University of La Verne
Dept. of Theatre Arts
May 10th, 2021
SUBJ: Statement in Support of SB 805 / “Save the Performing Arts Act of 2021”
TO: The California Legislature
I write to strongly urge you to vote in support of SB805. As an actor currently appearing in the Netflix series Gentefied, now nominated for a 2021 George Peabody Award, a professor of theatre, a Mexican immigrant and first‑generation college graduate, I owe the entirety of my achievements and success to California’s 99-seat /small nonprofit theatre companies including, and most especially to me, El Teatro Campesino (ETC).
I hold a Ph.D.in Drama from Stanford University, an M.F.A. in Acting from U.S.C and a B.A. in Theatre from Whittier College. l am a member of the Academy of Motion Picture Arts and Sciences and Television Arts and Sciences, Actors Branch. For over 40 yrs. I’ve been a working professional actor having received my first union card (Actors Equity) in 1978 when | performed in Luis Valdez’ iconic play Zoot Suit. Soon after, I received my SAG and AFTRA cards and in 2013, I joined the Stage Directors and Choreographers Society. My list of theatre, film and television credits are extensive. (imdb.me/almamartinez)
In 1977, I was a young, eager and trained actor with no opportunities to work on any professional stage in Los Angeles and California because of the color of my skin, Mexican origin, and Spanish name. My world changed when I was cast by the small nonprofit theatre company El Teatro Campesino founded by Maestro Luis Valdez, I toured with ETC for a year and in 1978, myself and dozens of other Chicanx-Latinx actors, were cast in the Center Theatre Group’s production of Zoot Suit. This was finally the professional gateway that had eluded countless of theatre artists of color throughout the history of theatre in Los Angeles and the nation.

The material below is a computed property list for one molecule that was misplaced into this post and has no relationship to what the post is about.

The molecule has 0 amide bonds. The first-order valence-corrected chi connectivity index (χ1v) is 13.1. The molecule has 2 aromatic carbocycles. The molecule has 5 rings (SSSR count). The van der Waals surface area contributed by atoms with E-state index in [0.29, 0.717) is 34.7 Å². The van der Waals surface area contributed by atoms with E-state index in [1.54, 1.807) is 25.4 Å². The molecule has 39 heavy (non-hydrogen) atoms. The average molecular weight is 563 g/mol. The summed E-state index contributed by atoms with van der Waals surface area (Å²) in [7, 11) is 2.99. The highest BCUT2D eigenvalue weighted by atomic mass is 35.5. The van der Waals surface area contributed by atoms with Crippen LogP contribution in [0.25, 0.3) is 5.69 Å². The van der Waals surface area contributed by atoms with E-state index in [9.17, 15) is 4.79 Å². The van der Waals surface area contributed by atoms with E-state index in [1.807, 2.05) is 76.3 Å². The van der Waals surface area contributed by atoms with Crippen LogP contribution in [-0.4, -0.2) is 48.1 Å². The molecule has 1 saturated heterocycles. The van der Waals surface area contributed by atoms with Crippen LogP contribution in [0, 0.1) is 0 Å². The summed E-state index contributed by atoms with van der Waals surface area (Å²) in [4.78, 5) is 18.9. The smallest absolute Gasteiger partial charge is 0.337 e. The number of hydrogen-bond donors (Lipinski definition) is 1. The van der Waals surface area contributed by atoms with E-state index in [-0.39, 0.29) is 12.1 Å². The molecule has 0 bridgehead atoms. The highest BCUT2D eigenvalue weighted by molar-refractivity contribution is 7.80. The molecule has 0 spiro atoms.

Twenty-five years later, in 2004 and a Ph.D. candidate at Stanford I never forgot the power of the small nonprofit theatre that changed my life. I titled my dissertation, “The political dialectic for a united Chicanx and Latin American popular political theatre front, Mexico City, 1974”.The research argued for the recognition by American Theatre, of the vital contribution and transnational influence of the hundreds of small nonprofit Chicanx-Latinx theatre companies that gave a platform and empowered tens of thousands of theatre artists of color.
To close, I add that countless theatre artists of color who were given the opportunity to work in small nonprofit theatres have used this “gateway” to open their own theatres, enter other creative professional fields and earn advanced degrees in theatre, drama, design, acting, directing, etc. To this day, these “progeny” of 99-seat / small nonprofit theatres, teach K-12, as professors in the UC and Cal State system, community colleges and in private institutions across the country. On May 20th you will not only be voting for the funding of small theatres but also, to uphold and sustain the longstanding legacy of a dynamic grassroots movement that has launched, supported and dare I say saved the lives of tens of thousands of young people of color for whom theatre is the very air they breathe.
We are counting on you.
Dr. Alma Martinez
SAG AFTRA, AEA, SDC
Emerita Faculty, Theatres Arts Department, UC Santa Cruz